People in the know in Iran report that the hottest subject of discussion among Iranian conservative leaders these days is the issue of who is to succeed Supreme Leader Ayatollah Ali Khamenei, who is said to be suffering from leukemia. The same individuals report that the person most likely to take Khamenei’s mantle is Ayatollah Mahmoud Hashemi Shahroudi, the powerful chief of the Judiciary, whose tenure is scheduled to end within weeks.
At this point, these discussions are not aired publicly. Even in private circles, the conservatives do not speak of the dangers for the establishment attending Khamenei’s transformation into a lame-duck Supreme Leader. Rather, it is supposed to be all about his terminal cancer. Right now, the discussions are at the level of contingencies. But if Iran’s political crisis continues to deteriorate, it is conceivable that a decision will be made.
Shahroudi seems like a perfect fit for the job. At 61, he is at the peak of his powers. A brilliant student of Grand Ayatollah Mohammed Baqir al-Sadr of Iraq (who was himself the father-in-law of Muqtada al-Sadr, the leader today of Iraq’s Mahdi Army), Shahroudi is known among his peers for his breadth of religious knowledge and superior intellect. As a political hardliner, he is a dedicated champion of the status quo who has spent the greater part of his life struggling for the establishment or consolidation of Islamic states in Iran and Iraq along the lines set down by Ayatollah Ruhollah Khomenei some forty years ago. Moreover, as his record in the Judiciary amply indicates, Shahroudi is as ill-disposed to radical changes as he is likely to support religious modernization. In short, as a leading jurist, he has all the strengths of Khamenei and few of his weaknesses.
A Political Trajectory
Born of Iranian parentage in the Iraqi holy city of Najaf, Shahroudi took up Shia theology early in life, as had been the tradition in his family for many generations. He studied under Grand Ayatollah Sadr and, later, Khomeini in the 1960s. This was a pivotal period for the germination of Shia ideas on politics and governance. Sadr developed the first modern Shia theological underpinnings for an authentically Muslim government, which he followed up on by founding the Iraqi Dawa Party in the early 1960s. Other than Shahroudi, among Sadr’s students at that time were such influential figures as Mohammed Hussein Fadlallah of Lebanon, and Kazem al- Haeri (who is now Muqtada al-Sadr’s spiritual adviser) and Mohammed Baqir al-Hakim of Iraq.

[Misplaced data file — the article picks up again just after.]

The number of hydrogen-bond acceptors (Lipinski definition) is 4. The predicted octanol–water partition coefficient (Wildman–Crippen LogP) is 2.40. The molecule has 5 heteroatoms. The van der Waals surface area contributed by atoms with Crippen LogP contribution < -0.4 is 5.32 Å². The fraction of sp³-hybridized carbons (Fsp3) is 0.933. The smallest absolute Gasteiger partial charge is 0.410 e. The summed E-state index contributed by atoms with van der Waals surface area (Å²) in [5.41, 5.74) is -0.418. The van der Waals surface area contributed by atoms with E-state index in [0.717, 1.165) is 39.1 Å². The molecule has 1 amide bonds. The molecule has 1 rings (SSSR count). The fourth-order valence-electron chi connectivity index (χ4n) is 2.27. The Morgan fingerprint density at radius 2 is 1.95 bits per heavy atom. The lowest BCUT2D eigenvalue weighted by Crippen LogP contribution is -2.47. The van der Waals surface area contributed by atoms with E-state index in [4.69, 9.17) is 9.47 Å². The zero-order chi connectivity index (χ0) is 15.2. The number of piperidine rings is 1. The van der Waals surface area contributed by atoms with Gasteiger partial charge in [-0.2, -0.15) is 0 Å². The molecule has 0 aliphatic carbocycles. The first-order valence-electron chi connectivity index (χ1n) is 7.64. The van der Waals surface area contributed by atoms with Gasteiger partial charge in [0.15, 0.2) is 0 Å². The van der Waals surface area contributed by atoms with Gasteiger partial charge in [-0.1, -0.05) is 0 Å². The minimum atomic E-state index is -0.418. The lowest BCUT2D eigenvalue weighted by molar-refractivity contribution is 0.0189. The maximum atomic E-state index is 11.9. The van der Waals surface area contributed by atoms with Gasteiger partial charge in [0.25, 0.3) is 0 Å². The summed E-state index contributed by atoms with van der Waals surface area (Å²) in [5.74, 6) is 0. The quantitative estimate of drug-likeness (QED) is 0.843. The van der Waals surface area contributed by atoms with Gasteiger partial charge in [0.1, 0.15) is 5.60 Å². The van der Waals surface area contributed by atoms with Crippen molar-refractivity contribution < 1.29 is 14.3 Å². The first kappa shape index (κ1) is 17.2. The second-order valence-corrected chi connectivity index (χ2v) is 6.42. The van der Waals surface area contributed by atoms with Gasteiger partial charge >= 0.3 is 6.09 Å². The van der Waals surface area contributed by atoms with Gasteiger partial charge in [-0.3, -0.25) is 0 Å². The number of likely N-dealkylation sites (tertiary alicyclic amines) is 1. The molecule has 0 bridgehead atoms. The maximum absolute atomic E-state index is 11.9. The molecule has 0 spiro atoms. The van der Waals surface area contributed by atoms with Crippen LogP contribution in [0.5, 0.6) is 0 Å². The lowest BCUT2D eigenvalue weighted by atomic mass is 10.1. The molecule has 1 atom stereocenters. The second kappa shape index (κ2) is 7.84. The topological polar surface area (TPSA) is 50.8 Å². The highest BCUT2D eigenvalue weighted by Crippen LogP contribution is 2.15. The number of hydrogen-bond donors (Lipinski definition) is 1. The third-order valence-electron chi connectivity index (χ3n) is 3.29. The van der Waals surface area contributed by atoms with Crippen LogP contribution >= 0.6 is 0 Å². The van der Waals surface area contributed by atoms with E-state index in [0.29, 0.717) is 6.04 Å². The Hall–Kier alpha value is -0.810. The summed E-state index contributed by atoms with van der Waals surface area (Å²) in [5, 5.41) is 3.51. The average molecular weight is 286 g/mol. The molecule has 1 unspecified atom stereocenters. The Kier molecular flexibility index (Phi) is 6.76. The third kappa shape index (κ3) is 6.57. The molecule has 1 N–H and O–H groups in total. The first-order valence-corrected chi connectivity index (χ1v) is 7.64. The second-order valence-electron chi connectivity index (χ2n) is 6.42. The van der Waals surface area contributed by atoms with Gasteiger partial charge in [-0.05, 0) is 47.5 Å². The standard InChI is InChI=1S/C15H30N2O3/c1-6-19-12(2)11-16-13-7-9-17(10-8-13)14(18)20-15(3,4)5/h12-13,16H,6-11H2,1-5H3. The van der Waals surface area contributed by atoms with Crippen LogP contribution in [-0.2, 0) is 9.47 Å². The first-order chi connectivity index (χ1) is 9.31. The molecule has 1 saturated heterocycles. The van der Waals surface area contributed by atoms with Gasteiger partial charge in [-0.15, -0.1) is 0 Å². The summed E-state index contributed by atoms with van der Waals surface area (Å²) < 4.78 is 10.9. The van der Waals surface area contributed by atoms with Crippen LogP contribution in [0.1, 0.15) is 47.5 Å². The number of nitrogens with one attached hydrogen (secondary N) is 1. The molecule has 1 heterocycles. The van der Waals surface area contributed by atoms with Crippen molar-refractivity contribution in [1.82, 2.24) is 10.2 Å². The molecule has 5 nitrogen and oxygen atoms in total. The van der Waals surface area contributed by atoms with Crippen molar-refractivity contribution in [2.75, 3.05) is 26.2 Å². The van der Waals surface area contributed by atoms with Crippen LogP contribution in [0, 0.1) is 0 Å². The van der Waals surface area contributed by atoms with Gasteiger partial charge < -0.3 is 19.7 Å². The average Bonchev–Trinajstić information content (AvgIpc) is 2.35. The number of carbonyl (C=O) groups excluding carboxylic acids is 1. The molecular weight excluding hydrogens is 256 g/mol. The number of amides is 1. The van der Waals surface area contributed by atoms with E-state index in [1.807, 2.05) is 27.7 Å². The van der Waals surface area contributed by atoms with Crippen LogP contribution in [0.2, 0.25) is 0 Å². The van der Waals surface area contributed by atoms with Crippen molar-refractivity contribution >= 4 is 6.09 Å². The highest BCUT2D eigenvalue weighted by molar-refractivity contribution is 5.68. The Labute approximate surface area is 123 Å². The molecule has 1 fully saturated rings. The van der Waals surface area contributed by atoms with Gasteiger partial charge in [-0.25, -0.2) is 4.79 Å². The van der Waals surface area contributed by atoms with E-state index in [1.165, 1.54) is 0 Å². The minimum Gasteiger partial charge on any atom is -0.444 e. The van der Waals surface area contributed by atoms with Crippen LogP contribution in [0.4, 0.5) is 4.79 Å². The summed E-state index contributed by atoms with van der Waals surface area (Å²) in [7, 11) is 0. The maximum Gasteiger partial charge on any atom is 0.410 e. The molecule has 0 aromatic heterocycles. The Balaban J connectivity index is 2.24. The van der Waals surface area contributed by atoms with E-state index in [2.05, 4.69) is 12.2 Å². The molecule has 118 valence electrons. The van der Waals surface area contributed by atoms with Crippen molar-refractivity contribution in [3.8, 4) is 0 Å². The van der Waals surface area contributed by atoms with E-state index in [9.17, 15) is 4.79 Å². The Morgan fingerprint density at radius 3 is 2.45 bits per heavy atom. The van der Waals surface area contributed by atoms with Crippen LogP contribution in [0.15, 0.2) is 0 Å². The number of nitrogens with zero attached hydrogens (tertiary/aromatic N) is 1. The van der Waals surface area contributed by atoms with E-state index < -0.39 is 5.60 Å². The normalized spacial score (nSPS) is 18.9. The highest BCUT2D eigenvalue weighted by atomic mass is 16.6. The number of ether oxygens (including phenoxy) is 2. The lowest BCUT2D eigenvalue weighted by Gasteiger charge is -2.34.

While in exile, Ayatollah Khomeini modified and, in his own mind, perfected Mohammed Baqir al-Sadr’s vision into what is known today as velayat-e-faqi, or theocratic rule by Muslim clerics–as opposed to Sadr’s velayat-ul-umma, which posits only general guidance by the clerics. Shahroudi gradually moved away from his mentor’s position to that of Ayatollah Khomeini’s. In the mid-1970s he was arrested and held for forty days by Saddam Hussein’s secret police because of his political activities. Shahroudi refused to cooperate with his captors, despite severe torture, but one of his brothers confessed on television to all the charges and implicated his comrades in a nefarious plot.